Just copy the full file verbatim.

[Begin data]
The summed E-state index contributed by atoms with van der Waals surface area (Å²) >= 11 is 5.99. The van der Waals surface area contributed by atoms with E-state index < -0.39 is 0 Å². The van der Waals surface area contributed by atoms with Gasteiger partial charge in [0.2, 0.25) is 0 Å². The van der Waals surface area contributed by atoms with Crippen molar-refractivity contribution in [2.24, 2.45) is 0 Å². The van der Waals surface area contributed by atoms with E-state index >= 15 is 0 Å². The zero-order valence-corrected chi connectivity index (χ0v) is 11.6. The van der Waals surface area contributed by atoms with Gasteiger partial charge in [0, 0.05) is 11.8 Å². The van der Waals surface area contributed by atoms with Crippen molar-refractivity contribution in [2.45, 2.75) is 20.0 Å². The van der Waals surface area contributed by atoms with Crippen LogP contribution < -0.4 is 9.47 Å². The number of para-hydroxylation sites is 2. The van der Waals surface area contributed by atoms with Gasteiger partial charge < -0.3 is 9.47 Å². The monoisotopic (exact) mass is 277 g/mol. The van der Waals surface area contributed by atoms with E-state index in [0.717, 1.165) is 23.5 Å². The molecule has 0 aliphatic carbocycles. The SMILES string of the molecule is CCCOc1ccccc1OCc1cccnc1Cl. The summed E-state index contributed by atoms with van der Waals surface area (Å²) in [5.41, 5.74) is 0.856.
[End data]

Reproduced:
The summed E-state index contributed by atoms with van der Waals surface area (Å²) >= 11 is 5.99. The van der Waals surface area contributed by atoms with E-state index < -0.39 is 0 Å². The van der Waals surface area contributed by atoms with Gasteiger partial charge in [0.2, 0.25) is 0 Å². The van der Waals surface area contributed by atoms with Crippen molar-refractivity contribution in [2.24, 2.45) is 0 Å². The van der Waals surface area contributed by atoms with E-state index >= 15 is 0 Å². The zero-order valence-corrected chi connectivity index (χ0v) is 11.6. The van der Waals surface area contributed by atoms with Gasteiger partial charge in [0, 0.05) is 11.8 Å². The van der Waals surface area contributed by atoms with Crippen molar-refractivity contribution in [2.45, 2.75) is 20.0 Å². The van der Waals surface area contributed by atoms with Crippen LogP contribution < -0.4 is 9.47 Å². The number of para-hydroxylation sites is 2. The van der Waals surface area contributed by atoms with Gasteiger partial charge < -0.3 is 9.47 Å². The monoisotopic (exact) mass is 277 g/mol. The van der Waals surface area contributed by atoms with E-state index in [0.717, 1.165) is 23.5 Å². The molecule has 0 aliphatic carbocycles. The SMILES string of the molecule is CCCOc1ccccc1OCc1cccnc1Cl. The summed E-state index contributed by atoms with van der Waals surface area (Å²) in [5.41, 5.74) is 0.856.